Polls, Policy, and the Future of American Democracy


Saturday, May 13, 2000 at Northwestern University

Organized by

Dennis Chong, Political Science, Northwestern University
Fay Lomax Cook, Education and Social Policy, Northwestern University
Susan Herbst, Political Science, Northwestern Univeristy
Lawrence Jacobs, Political Science, University of Minnoesota
Charles Manski, Economics, Northwestern University
Jeff Manza, Sociology, Northwestern University
Benjamin Page, Political Science, Northwestern University

Sponsored by:

Institute for Policy Research
School of Speech, Northwestern University
American Studies Program, Northwestern University
Department of Communication Studies, Northwestern University
Department of Political Science, Northwestern University
Department of Sociology, Northwestern University

The rapid growth of public opinion polling over the past three decades and the increasing use of polls by politicians suggest that the public voice is being considered more frequently than in the past. Some applaud the increased use of public opinion polls as evidence that democracy is working. Others decry the use of polls as a simplistic representation of the public voice because they misrepresent what the public really thinks. Yet, surprisingly, there has never been a forum such as this that simultaneously examines both sides of the public opinion/policymaking divide, despite its obvious importance for democratic theory.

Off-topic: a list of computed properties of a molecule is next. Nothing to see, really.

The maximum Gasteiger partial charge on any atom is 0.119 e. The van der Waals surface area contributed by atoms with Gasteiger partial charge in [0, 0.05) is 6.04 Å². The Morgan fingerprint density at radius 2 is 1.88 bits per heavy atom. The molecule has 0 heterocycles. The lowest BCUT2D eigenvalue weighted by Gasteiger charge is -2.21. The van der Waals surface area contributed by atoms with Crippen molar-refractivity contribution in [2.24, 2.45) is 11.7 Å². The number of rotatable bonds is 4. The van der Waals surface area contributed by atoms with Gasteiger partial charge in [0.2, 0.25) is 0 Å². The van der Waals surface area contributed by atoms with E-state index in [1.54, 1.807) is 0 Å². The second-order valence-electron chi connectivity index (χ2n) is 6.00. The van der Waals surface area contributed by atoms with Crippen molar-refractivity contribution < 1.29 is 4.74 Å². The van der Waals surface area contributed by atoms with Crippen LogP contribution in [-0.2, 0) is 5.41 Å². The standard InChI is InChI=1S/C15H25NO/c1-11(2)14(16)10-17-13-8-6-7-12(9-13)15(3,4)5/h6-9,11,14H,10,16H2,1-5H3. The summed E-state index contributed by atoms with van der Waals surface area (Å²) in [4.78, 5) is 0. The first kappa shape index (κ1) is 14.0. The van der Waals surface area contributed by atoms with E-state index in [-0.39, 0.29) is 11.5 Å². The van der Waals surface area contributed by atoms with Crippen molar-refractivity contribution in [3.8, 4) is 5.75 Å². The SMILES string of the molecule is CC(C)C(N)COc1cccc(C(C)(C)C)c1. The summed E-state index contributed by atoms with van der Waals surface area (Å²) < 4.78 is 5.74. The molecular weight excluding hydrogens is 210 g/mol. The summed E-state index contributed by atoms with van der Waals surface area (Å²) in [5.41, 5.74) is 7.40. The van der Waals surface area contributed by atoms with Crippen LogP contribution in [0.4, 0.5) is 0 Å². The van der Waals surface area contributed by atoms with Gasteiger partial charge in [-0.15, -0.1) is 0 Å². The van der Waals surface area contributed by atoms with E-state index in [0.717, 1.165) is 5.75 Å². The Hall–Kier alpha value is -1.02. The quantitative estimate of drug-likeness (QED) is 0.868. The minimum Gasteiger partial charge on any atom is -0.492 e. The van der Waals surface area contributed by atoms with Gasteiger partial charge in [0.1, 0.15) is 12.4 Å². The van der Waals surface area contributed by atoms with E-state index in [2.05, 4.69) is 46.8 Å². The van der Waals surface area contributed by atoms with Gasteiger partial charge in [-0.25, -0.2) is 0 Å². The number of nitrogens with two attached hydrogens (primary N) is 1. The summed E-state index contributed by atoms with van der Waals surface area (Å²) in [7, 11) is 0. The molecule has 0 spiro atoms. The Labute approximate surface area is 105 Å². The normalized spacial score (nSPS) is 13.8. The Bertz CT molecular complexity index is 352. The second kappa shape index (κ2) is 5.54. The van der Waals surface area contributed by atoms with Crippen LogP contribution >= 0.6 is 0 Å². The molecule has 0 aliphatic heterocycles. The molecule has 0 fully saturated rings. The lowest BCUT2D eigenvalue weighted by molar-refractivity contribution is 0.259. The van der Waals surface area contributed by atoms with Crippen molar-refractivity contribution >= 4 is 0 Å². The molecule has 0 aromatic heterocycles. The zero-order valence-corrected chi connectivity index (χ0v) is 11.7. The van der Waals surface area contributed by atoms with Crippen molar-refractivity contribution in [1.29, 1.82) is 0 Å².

This one-day conference will bring together researchers, pollsters, journalists, and politicians to consider these issues. They will explore interrelationships among polls and public opinion, policymakers, the mass media, and policy outcomes. Among the questions to be answered: Do polls accurately measure public opinion? Do polls drive policymakers' decisions? Under what circumstances do policymakers ignore or even seek to manipulate public opinion? What is the nature of the relationship betwen polls, public opinion, and public policy?

Four panels will feature original scholarly papers and discussants drawn from academia, government, the media, and leading public opinion firms. The keynote address will be presented by William Schneider, Senior Political Analyst for CNN. Humphrey Taylor, Chairman of The Harris Poll, will also be a featured speaker.

For more information about the program, see the latest schedule PDF icon (pdf)

See also conference flyer and registration form PDF icon (pdf)